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Synthesis and Characterization of New Sr3(BO3)2 Crystal for Stimulated Raman Scattering Applications

Institute of Crystal Materials & Key Laboratory of Functional Crystal Materials and Devices, Shandong University, Jinan 250100, China
Authors to whom correspondence should be addressed.
Crystals 2017, 7(5), 125;
Submission received: 10 March 2017 / Revised: 24 April 2017 / Accepted: 24 April 2017 / Published: 28 April 2017
(This article belongs to the Section Crystalline Materials)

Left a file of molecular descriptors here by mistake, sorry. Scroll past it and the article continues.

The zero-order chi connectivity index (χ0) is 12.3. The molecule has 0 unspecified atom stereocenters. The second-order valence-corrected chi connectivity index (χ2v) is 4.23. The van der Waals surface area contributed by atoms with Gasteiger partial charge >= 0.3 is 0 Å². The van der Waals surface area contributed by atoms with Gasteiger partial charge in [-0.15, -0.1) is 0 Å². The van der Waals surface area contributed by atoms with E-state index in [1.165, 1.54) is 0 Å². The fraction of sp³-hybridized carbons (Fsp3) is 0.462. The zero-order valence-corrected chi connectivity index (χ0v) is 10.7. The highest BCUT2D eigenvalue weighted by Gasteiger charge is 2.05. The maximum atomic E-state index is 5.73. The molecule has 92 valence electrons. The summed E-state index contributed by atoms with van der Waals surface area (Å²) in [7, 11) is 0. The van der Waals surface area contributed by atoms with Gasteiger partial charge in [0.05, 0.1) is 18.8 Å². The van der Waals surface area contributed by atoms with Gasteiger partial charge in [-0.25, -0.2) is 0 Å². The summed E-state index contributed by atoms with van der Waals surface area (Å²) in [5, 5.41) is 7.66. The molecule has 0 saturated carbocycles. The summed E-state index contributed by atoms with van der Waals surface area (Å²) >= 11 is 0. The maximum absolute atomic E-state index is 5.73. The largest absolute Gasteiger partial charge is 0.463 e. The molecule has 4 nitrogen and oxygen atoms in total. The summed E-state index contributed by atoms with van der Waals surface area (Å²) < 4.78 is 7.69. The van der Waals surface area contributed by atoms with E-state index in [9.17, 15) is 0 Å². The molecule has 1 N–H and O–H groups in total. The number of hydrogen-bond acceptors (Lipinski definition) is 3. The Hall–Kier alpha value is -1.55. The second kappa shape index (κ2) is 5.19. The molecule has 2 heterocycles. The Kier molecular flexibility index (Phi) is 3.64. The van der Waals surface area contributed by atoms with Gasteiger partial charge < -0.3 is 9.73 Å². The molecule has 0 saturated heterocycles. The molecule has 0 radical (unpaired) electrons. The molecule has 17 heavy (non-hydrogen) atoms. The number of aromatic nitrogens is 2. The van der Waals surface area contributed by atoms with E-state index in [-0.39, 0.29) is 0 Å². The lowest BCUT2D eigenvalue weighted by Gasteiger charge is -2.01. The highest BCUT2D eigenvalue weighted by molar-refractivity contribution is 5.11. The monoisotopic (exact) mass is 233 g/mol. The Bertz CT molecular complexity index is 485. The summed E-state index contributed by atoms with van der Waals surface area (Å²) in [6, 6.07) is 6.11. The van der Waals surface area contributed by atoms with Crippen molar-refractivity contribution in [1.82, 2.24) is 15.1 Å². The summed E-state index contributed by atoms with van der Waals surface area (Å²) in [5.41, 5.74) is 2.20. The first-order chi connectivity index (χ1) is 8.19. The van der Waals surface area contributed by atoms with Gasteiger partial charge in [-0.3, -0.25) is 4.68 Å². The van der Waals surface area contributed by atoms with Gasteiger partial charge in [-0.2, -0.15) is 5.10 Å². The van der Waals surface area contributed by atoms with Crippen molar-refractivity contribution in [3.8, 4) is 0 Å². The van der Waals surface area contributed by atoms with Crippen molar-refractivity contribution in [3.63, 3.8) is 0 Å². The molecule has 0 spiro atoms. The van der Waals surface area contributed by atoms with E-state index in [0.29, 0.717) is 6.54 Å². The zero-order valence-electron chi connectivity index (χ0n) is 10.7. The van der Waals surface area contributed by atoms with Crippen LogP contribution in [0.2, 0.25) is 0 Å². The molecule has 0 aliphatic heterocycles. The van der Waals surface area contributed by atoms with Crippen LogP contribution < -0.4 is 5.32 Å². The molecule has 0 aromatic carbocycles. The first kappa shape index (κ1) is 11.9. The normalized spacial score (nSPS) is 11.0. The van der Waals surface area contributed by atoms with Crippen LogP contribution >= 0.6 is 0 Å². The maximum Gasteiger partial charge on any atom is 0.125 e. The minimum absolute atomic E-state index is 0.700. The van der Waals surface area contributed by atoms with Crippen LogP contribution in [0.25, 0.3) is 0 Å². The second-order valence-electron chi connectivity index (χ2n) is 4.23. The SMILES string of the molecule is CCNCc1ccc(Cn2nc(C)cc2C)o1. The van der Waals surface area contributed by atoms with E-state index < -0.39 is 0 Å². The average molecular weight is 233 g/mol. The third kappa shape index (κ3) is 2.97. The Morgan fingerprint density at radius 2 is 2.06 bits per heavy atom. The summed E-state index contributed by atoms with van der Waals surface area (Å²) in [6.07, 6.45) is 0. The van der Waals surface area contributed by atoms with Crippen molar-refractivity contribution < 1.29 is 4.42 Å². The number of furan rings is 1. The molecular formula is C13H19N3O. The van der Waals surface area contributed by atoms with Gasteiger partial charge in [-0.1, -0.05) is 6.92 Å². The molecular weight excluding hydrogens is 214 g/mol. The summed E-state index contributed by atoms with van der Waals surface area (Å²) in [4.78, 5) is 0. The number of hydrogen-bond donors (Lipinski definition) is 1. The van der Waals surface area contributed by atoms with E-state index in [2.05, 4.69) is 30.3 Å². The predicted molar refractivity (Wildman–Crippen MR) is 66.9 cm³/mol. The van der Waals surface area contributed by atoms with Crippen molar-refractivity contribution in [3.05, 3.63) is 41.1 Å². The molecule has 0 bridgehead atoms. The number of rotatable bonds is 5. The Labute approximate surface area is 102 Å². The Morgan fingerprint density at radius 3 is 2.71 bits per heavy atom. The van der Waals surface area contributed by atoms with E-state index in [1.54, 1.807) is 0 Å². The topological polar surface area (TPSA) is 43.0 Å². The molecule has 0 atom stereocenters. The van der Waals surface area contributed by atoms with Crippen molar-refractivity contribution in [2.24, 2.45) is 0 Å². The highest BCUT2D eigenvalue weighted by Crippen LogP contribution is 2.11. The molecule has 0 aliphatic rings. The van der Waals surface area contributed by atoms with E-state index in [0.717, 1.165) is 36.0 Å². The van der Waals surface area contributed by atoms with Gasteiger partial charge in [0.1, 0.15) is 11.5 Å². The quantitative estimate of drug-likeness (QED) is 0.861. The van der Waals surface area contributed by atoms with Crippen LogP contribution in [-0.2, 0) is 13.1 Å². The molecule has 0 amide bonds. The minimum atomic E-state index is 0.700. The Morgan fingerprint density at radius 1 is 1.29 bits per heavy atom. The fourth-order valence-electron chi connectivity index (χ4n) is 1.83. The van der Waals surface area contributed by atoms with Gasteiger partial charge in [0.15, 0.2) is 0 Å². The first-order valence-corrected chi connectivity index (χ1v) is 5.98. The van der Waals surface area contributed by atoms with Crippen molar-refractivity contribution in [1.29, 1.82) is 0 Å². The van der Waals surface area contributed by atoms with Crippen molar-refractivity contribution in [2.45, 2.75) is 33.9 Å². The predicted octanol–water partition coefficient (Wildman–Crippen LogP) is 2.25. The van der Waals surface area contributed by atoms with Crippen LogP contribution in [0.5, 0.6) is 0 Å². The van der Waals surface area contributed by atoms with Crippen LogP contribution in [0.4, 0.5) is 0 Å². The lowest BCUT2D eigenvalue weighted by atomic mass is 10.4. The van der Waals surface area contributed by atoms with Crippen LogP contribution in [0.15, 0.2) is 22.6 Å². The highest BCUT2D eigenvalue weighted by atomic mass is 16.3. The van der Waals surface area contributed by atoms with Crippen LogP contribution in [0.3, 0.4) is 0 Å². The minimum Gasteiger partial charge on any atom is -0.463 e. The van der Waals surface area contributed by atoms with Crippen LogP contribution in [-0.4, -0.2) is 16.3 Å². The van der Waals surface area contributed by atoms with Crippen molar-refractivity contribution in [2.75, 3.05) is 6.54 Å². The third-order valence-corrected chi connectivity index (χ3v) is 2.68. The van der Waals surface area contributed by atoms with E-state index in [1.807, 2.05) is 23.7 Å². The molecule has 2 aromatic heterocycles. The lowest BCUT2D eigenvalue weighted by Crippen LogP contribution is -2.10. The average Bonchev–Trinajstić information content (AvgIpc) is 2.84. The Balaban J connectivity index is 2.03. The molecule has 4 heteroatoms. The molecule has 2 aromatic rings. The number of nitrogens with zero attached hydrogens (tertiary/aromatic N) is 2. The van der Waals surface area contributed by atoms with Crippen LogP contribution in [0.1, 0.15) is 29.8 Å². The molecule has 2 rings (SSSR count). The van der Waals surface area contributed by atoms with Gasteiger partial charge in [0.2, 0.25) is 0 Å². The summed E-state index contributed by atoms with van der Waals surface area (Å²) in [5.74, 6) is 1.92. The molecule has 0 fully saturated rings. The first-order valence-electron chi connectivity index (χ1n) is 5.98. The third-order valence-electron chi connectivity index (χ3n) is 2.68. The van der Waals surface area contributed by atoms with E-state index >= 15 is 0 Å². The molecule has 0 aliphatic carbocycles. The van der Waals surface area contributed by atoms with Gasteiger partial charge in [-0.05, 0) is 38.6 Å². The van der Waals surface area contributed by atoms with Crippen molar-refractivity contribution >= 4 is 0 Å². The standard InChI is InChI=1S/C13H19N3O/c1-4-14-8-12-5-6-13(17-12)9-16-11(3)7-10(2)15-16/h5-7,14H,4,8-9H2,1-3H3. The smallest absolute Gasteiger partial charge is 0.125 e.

A new kind of borate crystalline material Sr3(BO3)2 with a similar calcite type structure was designed and synthesized by solid state reaction method, moreover, the single crystal growth was attempted with traditional Czochralski pulling method. Crystal phase of Sr3(BO3)2 was investigated by using X-Ray powder diffraction (XRPD) at room temperature and found similar to Ca3(BO3)2 crystal with space group of R-3c. The phase stability was studied by means of thermogravimetric differential thermal analysis (TG/DTA) and high temperature XRPD up to 1350 °C, where an obvious endothermic peak was observed in DTA curve around 1250 °C, and weak splits of diffraction peaks were found at temperatures above 1250 °C, indicating the existence of structure transformation for Sr3(BO3)2 crystal. Raman properties were studied experimentally and theoretically by using density functional perturbation theory, though the strongest frequency shift of Sr3(BO3)2 crystal (900 cm−1) was comparable to that of Ca3(BO3)2 (927 cm−1), the line width of the strongest Raman peak obtained for Sr3(BO3)2 (5.72 cm−1) was much lower than Ca3(BO3)2 (7.01 cm−1), indicating a larger Raman gain for Sr3(BO3)2 crystal, which would be favorable for stimulated Raman scattering application.